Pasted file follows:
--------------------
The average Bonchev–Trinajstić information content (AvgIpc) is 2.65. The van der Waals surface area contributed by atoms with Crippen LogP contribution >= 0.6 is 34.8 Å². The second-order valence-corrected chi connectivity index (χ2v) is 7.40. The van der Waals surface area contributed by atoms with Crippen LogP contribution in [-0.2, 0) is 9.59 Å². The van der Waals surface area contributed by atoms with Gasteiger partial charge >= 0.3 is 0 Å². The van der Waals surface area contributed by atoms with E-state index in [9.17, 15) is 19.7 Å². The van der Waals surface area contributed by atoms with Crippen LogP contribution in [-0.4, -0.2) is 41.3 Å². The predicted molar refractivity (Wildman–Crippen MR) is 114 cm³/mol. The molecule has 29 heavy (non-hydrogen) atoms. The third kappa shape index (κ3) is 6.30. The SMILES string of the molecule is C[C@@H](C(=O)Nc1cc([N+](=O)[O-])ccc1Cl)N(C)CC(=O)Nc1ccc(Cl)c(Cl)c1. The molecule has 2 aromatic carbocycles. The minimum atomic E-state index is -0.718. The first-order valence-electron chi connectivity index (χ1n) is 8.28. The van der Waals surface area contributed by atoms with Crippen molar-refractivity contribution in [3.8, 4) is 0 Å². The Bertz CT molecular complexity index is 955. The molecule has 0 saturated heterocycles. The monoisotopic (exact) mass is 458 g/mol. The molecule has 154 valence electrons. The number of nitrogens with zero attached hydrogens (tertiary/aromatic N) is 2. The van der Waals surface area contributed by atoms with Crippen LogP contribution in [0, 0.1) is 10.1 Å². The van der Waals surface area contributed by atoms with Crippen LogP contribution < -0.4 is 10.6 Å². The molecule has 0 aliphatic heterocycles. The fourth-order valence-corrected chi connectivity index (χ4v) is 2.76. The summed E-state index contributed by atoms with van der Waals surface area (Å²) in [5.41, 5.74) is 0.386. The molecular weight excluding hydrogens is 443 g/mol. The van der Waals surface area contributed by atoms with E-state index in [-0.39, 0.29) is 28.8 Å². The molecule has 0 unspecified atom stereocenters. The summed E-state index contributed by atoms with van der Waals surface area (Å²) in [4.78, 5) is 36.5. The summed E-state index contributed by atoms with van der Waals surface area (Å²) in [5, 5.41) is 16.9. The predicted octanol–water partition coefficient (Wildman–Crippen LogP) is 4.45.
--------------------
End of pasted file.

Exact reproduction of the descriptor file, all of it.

The average Bonchev–Trinajstić information content (AvgIpc) is 2.65. The van der Waals surface area contributed by atoms with Crippen LogP contribution >= 0.6 is 34.8 Å². The second-order valence-corrected chi connectivity index (χ2v) is 7.40. The van der Waals surface area contributed by atoms with Crippen LogP contribution in [-0.2, 0) is 9.59 Å². The van der Waals surface area contributed by atoms with Gasteiger partial charge >= 0.3 is 0 Å². The van der Waals surface area contributed by atoms with E-state index in [9.17, 15) is 19.7 Å². The van der Waals surface area contributed by atoms with Crippen LogP contribution in [-0.4, -0.2) is 41.3 Å². The predicted molar refractivity (Wildman–Crippen MR) is 114 cm³/mol. The molecule has 29 heavy (non-hydrogen) atoms. The third kappa shape index (κ3) is 6.30. The SMILES string of the molecule is C[C@@H](C(=O)Nc1cc([N+](=O)[O-])ccc1Cl)N(C)CC(=O)Nc1ccc(Cl)c(Cl)c1. The molecule has 2 aromatic carbocycles. The minimum atomic E-state index is -0.718. The first-order valence-electron chi connectivity index (χ1n) is 8.28. The van der Waals surface area contributed by atoms with Crippen molar-refractivity contribution in [3.8, 4) is 0 Å². The Bertz CT molecular complexity index is 955. The molecule has 0 saturated heterocycles. The monoisotopic (exact) mass is 458 g/mol. The molecule has 154 valence electrons. The number of nitrogens with zero attached hydrogens (tertiary/aromatic N) is 2. The van der Waals surface area contributed by atoms with Crippen LogP contribution in [0, 0.1) is 10.1 Å². The van der Waals surface area contributed by atoms with Crippen LogP contribution < -0.4 is 10.6 Å². The molecule has 0 aliphatic heterocycles. The fourth-order valence-corrected chi connectivity index (χ4v) is 2.76. The summed E-state index contributed by atoms with van der Waals surface area (Å²) in [5.41, 5.74) is 0.386. The molecular weight excluding hydrogens is 443 g/mol. The van der Waals surface area contributed by atoms with E-state index in [-0.39, 0.29) is 28.8 Å². The molecule has 0 unspecified atom stereocenters. The summed E-state index contributed by atoms with van der Waals surface area (Å²) in [4.78, 5) is 36.5. The summed E-state index contributed by atoms with van der Waals surface area (Å²) in [5, 5.41) is 16.9. The predicted octanol–water partition coefficient (Wildman–Crippen LogP) is 4.45.